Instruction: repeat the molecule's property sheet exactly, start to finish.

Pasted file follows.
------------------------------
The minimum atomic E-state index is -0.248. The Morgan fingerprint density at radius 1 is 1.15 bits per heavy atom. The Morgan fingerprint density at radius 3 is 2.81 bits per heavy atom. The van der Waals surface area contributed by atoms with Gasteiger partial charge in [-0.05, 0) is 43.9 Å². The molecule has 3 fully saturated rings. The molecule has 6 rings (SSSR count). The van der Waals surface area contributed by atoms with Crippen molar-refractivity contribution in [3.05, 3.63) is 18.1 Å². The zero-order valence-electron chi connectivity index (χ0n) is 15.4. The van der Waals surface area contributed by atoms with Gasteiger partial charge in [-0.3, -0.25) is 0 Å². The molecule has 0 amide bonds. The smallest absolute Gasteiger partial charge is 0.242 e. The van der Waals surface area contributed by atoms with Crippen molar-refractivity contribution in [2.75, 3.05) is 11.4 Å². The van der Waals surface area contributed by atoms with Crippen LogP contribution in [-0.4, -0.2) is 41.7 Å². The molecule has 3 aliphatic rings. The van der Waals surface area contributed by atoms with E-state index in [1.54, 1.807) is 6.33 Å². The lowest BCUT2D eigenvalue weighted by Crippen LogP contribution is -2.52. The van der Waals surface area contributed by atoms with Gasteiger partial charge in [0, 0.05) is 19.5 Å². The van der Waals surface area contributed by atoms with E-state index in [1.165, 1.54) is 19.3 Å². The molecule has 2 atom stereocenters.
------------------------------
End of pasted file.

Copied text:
The minimum atomic E-state index is -0.248. The Morgan fingerprint density at radius 1 is 1.15 bits per heavy atom. The Morgan fingerprint density at radius 3 is 2.81 bits per heavy atom. The van der Waals surface area contributed by atoms with Gasteiger partial charge in [-0.05, 0) is 43.9 Å². The molecule has 3 fully saturated rings. The molecule has 6 rings (SSSR count). The van der Waals surface area contributed by atoms with Crippen molar-refractivity contribution in [3.05, 3.63) is 18.1 Å². The zero-order valence-electron chi connectivity index (χ0n) is 15.4. The van der Waals surface area contributed by atoms with Gasteiger partial charge in [-0.3, -0.25) is 0 Å². The molecule has 0 amide bonds. The smallest absolute Gasteiger partial charge is 0.242 e. The van der Waals surface area contributed by atoms with Crippen molar-refractivity contribution in [2.75, 3.05) is 11.4 Å². The van der Waals surface area contributed by atoms with Crippen LogP contribution in [-0.4, -0.2) is 41.7 Å². The molecule has 3 aliphatic rings. The van der Waals surface area contributed by atoms with E-state index in [1.54, 1.807) is 6.33 Å². The lowest BCUT2D eigenvalue weighted by Crippen LogP contribution is -2.52. The van der Waals surface area contributed by atoms with Gasteiger partial charge in [0, 0.05) is 19.5 Å². The van der Waals surface area contributed by atoms with E-state index in [1.165, 1.54) is 19.3 Å². The molecule has 2 atom stereocenters.